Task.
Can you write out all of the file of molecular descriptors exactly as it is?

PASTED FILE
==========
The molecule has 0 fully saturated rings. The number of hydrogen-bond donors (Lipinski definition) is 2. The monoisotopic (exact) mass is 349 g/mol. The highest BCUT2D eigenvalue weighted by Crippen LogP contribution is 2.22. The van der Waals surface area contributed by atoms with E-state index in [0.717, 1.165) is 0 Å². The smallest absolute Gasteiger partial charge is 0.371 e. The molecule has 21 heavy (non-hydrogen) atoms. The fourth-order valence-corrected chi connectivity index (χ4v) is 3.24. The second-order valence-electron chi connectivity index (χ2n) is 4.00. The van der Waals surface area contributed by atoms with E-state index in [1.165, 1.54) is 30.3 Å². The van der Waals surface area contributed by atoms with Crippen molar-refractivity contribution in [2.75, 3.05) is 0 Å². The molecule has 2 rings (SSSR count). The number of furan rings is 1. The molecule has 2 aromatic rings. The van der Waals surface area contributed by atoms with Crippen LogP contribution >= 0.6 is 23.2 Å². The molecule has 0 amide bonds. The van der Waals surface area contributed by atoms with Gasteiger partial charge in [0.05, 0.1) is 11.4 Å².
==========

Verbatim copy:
The molecule has 0 fully saturated rings. The number of hydrogen-bond donors (Lipinski definition) is 2. The monoisotopic (exact) mass is 349 g/mol. The highest BCUT2D eigenvalue weighted by Crippen LogP contribution is 2.22. The van der Waals surface area contributed by atoms with E-state index in [0.717, 1.165) is 0 Å². The smallest absolute Gasteiger partial charge is 0.371 e. The molecule has 21 heavy (non-hydrogen) atoms. The fourth-order valence-corrected chi connectivity index (χ4v) is 3.24. The second-order valence-electron chi connectivity index (χ2n) is 4.00. The van der Waals surface area contributed by atoms with E-state index in [1.165, 1.54) is 30.3 Å². The van der Waals surface area contributed by atoms with Crippen molar-refractivity contribution in [2.75, 3.05) is 0 Å². The molecule has 2 rings (SSSR count). The number of furan rings is 1. The molecule has 2 aromatic rings. The van der Waals surface area contributed by atoms with Crippen LogP contribution >= 0.6 is 23.2 Å². The molecule has 0 amide bonds. The van der Waals surface area contributed by atoms with Gasteiger partial charge in [0.05, 0.1) is 11.4 Å².